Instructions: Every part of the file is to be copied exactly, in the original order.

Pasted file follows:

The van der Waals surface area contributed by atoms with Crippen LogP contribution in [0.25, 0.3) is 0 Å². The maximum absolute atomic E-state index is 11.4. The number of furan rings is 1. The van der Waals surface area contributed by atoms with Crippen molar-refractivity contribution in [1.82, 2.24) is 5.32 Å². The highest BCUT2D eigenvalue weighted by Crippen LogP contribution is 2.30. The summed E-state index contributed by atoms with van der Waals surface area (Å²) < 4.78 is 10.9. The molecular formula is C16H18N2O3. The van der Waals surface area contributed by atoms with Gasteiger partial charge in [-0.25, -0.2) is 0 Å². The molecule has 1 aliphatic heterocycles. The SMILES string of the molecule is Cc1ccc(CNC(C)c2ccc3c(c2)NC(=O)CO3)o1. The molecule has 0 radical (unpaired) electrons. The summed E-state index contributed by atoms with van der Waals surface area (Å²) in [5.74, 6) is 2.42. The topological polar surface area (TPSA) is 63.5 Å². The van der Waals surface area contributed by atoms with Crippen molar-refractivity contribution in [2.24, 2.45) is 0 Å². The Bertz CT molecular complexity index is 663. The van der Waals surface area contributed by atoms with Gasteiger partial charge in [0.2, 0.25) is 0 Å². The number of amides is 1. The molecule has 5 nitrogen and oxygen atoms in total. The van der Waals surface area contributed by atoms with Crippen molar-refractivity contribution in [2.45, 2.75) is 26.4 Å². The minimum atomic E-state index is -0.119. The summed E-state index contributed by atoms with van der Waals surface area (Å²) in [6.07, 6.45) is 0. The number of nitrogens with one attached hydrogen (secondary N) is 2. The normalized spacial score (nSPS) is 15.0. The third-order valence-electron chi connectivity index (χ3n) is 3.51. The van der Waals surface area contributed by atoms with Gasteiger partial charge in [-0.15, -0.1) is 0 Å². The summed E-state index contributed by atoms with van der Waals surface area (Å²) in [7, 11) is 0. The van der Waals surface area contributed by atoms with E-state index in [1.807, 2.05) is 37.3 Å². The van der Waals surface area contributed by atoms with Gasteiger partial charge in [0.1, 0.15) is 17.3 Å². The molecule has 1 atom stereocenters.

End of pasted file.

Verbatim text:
The van der Waals surface area contributed by atoms with Crippen LogP contribution in [0.25, 0.3) is 0 Å². The maximum absolute atomic E-state index is 11.4. The number of furan rings is 1. The van der Waals surface area contributed by atoms with Crippen molar-refractivity contribution in [1.82, 2.24) is 5.32 Å². The highest BCUT2D eigenvalue weighted by Crippen LogP contribution is 2.30. The summed E-state index contributed by atoms with van der Waals surface area (Å²) < 4.78 is 10.9. The molecular formula is C16H18N2O3. The van der Waals surface area contributed by atoms with Gasteiger partial charge in [-0.25, -0.2) is 0 Å². The molecule has 1 aliphatic heterocycles. The SMILES string of the molecule is Cc1ccc(CNC(C)c2ccc3c(c2)NC(=O)CO3)o1. The molecule has 0 radical (unpaired) electrons. The summed E-state index contributed by atoms with van der Waals surface area (Å²) in [5.74, 6) is 2.42. The topological polar surface area (TPSA) is 63.5 Å². The van der Waals surface area contributed by atoms with Crippen molar-refractivity contribution in [2.24, 2.45) is 0 Å². The Bertz CT molecular complexity index is 663. The van der Waals surface area contributed by atoms with Gasteiger partial charge in [0.2, 0.25) is 0 Å². The number of amides is 1. The molecule has 5 nitrogen and oxygen atoms in total. The van der Waals surface area contributed by atoms with Crippen molar-refractivity contribution in [2.45, 2.75) is 26.4 Å². The minimum atomic E-state index is -0.119. The summed E-state index contributed by atoms with van der Waals surface area (Å²) in [6.07, 6.45) is 0. The number of nitrogens with one attached hydrogen (secondary N) is 2. The normalized spacial score (nSPS) is 15.0. The third-order valence-electron chi connectivity index (χ3n) is 3.51. The van der Waals surface area contributed by atoms with Gasteiger partial charge in [-0.15, -0.1) is 0 Å². The summed E-state index contributed by atoms with van der Waals surface area (Å²) in [7, 11) is 0. The van der Waals surface area contributed by atoms with E-state index in [1.807, 2.05) is 37.3 Å². The van der Waals surface area contributed by atoms with Gasteiger partial charge in [0.1, 0.15) is 17.3 Å². The molecule has 1 atom stereocenters.